Coats of arms were originally used by feudal lords and knights to identify one another: "If you see this sign, he's one of us. Shoot anything else that moves!" Later, other classes of people began to assume coats of arms for themselves, mostly because it was the cool thing to do. Throughout Europe, the granting and management of coats of arms has been strictly regulated and enforced by governments and royal societies. Not every family had a coat of arms.

2) Even if you find a coat of arms for your name, the odds that it's actually yours are very slim.

Think about it. Surnames didn't start arising until around the 10th or 11th centuries. Before that, people had given names, but that was all. Start getting too many Thomases, and it became natural to start telling them apart in various ways. Thomas Cooper (the barrelmaker), Thomas Fletcher (the bow and arrow maker), Thomas Smith (the blacksmith); given the lack of the internet, television, radio, or even a mule to get you to the next town, there were probably "Smiths" all over England, and very few of them related.

Occupations were only one way of forming surnames. There were also topographic names, describing where someone lived: Burnette, which may stem from a burnett (a place cleared by burning); locational names, indicating which locale a person came from (Bartley may stem from Bartley Green in Worcestershire); or patronymic names (Thomas John's son would have been quickly shortened to Johnson). There are others still.

A lovely bit of dialog from The Englishman Who Went Up a Hill but Came Down a Mountain illustrates a tendency to complicate (or perhaps simplify) things even further:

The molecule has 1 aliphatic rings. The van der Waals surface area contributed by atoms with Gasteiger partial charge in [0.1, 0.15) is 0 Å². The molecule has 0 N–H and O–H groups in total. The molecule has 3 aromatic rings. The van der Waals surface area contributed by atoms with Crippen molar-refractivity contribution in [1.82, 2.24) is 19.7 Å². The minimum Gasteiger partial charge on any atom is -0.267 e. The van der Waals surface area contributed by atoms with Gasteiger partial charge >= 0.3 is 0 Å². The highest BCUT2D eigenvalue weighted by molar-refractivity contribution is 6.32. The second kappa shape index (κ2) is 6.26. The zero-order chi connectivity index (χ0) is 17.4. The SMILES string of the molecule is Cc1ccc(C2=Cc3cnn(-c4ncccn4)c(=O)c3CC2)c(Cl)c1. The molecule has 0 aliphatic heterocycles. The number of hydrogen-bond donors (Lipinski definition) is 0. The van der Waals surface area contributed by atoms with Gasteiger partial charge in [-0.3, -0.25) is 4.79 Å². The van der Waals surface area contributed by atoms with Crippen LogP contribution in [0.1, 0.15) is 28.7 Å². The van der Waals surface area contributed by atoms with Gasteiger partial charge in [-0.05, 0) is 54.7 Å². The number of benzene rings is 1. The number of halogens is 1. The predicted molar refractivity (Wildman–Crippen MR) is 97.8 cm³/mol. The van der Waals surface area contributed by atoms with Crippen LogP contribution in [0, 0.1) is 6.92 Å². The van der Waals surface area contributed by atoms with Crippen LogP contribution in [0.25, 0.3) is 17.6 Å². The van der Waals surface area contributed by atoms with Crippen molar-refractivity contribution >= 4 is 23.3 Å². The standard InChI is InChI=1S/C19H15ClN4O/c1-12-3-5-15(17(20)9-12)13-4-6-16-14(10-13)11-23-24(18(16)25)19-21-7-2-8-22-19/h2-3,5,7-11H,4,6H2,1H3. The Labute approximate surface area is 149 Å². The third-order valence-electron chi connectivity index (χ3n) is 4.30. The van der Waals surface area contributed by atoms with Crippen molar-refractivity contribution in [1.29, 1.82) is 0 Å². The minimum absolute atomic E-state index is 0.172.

"For some odd reason, lost in the mists of time, there's an extraordinary shortage of last names in Wales. Almost everyone seems to be a Williams, a Jones, or an Evans. To avoid widespread confusion, Welsh people often add an occupation to a name. For example, there was Williams the Petroleum, and Williams the Death. There was Jones the Bottle, and Jones the Prize Cabbage... which described his hobby and his personality. Evans the Bacon, and Evans the End of the World. But one man's name was a puzzle, and it wasn't until I was 10 years old that I asked my grandfather about the man with the longest and most enigmatic name of all."

Thus even though "Evans" is the Welsh form of "Johns" and became a patronymic name, an additional classifier was added. To further complicate matters, your name may have been spelled 10 different ways throughout history, before reading and writing were common pursuits. The surname "Kern" can show up as Kern, Kerne, Kerrn, Kerns, Kernes, Kernns, Keerns, Kerrns, Keern, Kernn, Kernen, Gern, Cern, and Kurn - and some of these may not even be related to each other, but similar by coincidence only. Many a budding linguist has been led down a path to a false conclusion about language relationships; just because the word 'to occur' in English happens to be okoru (起こる) in Japanese does not mean that these two languages are in any way related.